Bulletin 77-05: Electrical Connector Assemblies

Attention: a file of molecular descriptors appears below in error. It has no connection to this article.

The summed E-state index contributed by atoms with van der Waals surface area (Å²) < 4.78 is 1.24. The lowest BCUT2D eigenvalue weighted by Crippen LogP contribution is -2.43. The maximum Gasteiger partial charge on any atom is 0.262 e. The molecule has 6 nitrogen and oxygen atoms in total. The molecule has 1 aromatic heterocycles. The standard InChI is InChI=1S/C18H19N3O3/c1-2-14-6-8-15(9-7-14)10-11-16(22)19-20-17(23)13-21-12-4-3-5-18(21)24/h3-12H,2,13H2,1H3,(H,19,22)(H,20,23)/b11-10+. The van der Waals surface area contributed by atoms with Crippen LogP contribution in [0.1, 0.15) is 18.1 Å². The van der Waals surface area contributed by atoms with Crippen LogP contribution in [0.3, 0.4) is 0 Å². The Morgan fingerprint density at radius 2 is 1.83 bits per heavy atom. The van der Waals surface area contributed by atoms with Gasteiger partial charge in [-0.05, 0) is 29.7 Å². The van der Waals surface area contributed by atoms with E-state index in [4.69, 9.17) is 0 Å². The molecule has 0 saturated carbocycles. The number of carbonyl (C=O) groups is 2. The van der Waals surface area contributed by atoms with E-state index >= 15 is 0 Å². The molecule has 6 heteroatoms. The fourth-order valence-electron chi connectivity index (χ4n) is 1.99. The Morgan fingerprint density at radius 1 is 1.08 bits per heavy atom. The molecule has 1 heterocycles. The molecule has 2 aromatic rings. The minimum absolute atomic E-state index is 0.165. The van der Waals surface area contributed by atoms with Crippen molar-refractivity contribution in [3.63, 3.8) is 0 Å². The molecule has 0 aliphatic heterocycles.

NUCLEAR REGULATORY COMMISSION OFFICE OF INSPECTION AND ENFORCEMENT WASHINGTON, D. C. 20555 November 8, 1977 IE Bulletin 77-05 ELECTRICAL CONNECTOR ASSEMBLIES Description of Circumstances Recent tests conducted by the Sandia Laboratories of electrical connector/cable assemblies in a simulated post-LOCA containment environment (LWR) demonstrated that the assemblies, failed to perform in an acceptable manner. The connectors are the pin and socket type, with metal shell and screw couplings. The specific test specimens were manufactured by Bendix, ITT Cannon and Gulton Industries using combinations of Anaconda and ITT Surprenant cables. Details of the specific connector/cable combinations, test conditions, test results and other pertinent information are described in the Attachment. While electrical connectors of the type tested are not normally used in applications that are required to survive LOCA conditions, it is not possible in the absence of specific information to conclude that such applications do not exist. Further, it is unknown whether other manufacturers have supplied similar assemblies, whether such assemblies have been properly qualified for the intended service, or whether these types of assemblies are utilized in applications that must continue to operate reliably in a LOCA environment. Action To Be Taken By Licensees and Permit Holders: For all power reactor facilities with an operating license or a construction permit: 1. Determine whether your facility utilizes or plans to utilize electrical connector assemblies of the type tested by Sandia Laboratories, or any other similar type, in systems that are located inside containment, are subject to a LOCA environment and are required to be operable during a LOCA. 2. If any such applications are identified, review the adequacy of qualification testing for the assemblies and submit the documentation for NRC review. 1 of 2 . IE Bulletin 77-05 November 8, 1977 3. If evidence is not available to support a conclusion of adequacy, submit your plans and programs toward qualifying existing equipment or your plans for replacing unqualified assemblies with qualified equipment. 4. Provide your response in writing within 30 days for facilities with an operating license and within 60 days for facilities with a construction permit. Reports should be submitted to the Director of the appropriate NRC Regional Office and a copy should be forwarded to the U. S. Nuclear Regulatory Commission, Office of Inspection and Enforcement, Division of Reactor Construction Inspection, Washington, D. C. 20555. Approved by GAO, B180225 (R0072); clearance expires 7-31-80. Approval was given under a blanket clearance specifically for identified generic problems. Attachment: Trip Report by W. R. Rutherford Electrical Connector Assemblies 2 of 2 . IE Bulletin-77-05 November 8, 1977 TRIP REPORT by W. R. Rutherford ELECTRICAL CONNECTOR ASSEMBLIES On September 1, 1977 a meeting was held in Alburquerque, New Mexico to investigate the electrical connector assembly malfunctions or failures that occurred during tests under LOCA conditions performed by Sandia Laboratories. The following is a description of the equipment, test scope and results of these tests. Equipment The test assemblies of particular interest consisted of three types of connectors: Bendix, ITT Cannon, and Gulton installed on two types of cables; Anaconda and ITT Surprenant. 1. Bendix Connector: A 3 conductor/No. 12 AWG with crimp pin conductors, anodized aluminum shell, silicone rubber insert, rigid back plane, potting, pliable over-potting. 2. ITT Cannon Connector; A 3 conductor/No. 12 AWG with crimp pin conductors, anodized aluminum shell, silicone rubber inserts anodized aluminum back shell, rubber packing boot, mechanical retaining clamp. 3. Gulton Connector: A 3 conductor/No. 12 AWG with crimp pin conductor, stainless steel shell, hard fiber insert, pin back sealed with RTV 112, stainless shell, back plane poured with Sylgard potting, mechanical clamp termination. 4. Anaconda Cable: A 3 conductor/No. 12 AWG, tinned copper conductor, 30 mil ethylene propylene rubber insulation 15 mil Hypalon jacket, cable asbestos tape, 60 mil Hypalon Jacket, rated 600 volts, cable diameter 0.55". 5. ITT Surprenant Cable: A 3 conductor/No. 12 AWG, tinned copper conductor, 30 mil Exane II insulation, silicone glass tape, 65 mil Exane jacket, rated 600 volts, cable diameter 0.455". Attachment A Page 1 of 3 . IE Bulletin-77-05 November 8, 1977 Test Scope The three tests performed by Sandia were composed of two sequential and one simultaneous exposure to LOCA environments. In each case the equipment was exposed to radiation and thermal aging prior to operating under the simulated LOCA conditions. Figures 1 and 2 describe the test profiles for sequential and simultaneous tests respectively (Sandia tests were designed to study synergistic effects). Each of the tests satisfy the intent of IEEE 323-1974. The assemblies were electrically loaded to 20 amperes and 600 volts at the start of the tests. Insulation resistance and capacitance measurements were recorded during the tests to indicate damage. The equipment assemblies with respect to the sequential and simultaneous tests performed were as follows: 1. Sequential Tests (Two) Gulton Connector/ITT Cable 1 Assembly Gulton Connector/Anaconda Cable 1 Assembly Bendix Connector/ITT Cable 2 Assemblies ITT Connector/ITT Cable 1 Assembly 2. Simultaneous Test (One) ITT Connector/ITT Cable 1 Assembly Bendix Connector/ITT Cable 1 Assembly Bendix Connector/Anaconda Cable 2 Assemblies Test Results Both ITT Cannon connector assemblies and both Gulton connector assemblies showed almost immediate damage in terms of insulation resistance and capacitance as the 70 psig steam was applied. The ITT Cannon connector assembly failures appeared to be back plane boot seal leakage failures. The assembly construction did not contain potting compound (by design) to protect the pin backs. Therefore, boot failure leads directly to connector failure. In the case of the Gulton Assemblies, failures were attributed to both the mating surface interface and the back plane seal. The design uses a rigid insert around the mating pins and the O-ring seals are Attachment A Page 2 of 3 . IE Bulletin-77-05 November 8, 1977 bypassed by an alignment key slot. This design may lead to leaks due to non-uniform confinement of the O-ring which could cause arcing between pins. Neutron radiography revealed inadequate amounts of potting compound (voids) and cracking of potting compound. These conditions could account for back plane failures. Neutron radiography performed on untested connectors revealed similar conditions, i.e., voids and cracking, thus indicating an apparent quality control problem at Gulton's facility. Other problems detected were identified as: 1. The shrink tube used over the pin cable interface was split length-wise and had pulled away. 2. The potting material showed virtually no adhesion to, or sealing between, the cable jacket, insulation, and the connector shell. 3. The mechanical clamp had been secured so tightly that it cut the cable jacket. The Bendix connector assembly was the only type to survive an entire test cycle. One Bendix/Anaconda assembly malfunctioned after about eight days into the 10 psig profile and the Bendix/ITT assembly experienced decreasing resistance and increasing capacitance through the simultaneous tests until both readings were off scale at the end of the 10 psig profile. A second Bendix/Anaconda assembly survived the simultaneous tests. During the sequential tests only Bendix and ITT Cannon assemblies were involved and both assemblies failed. The failures of these assemblies would be difficult to define as either connector or cable failures. The ITT cable exhibited a shrinking characteristic which could have provided a leak path through the sealing medium of the connector.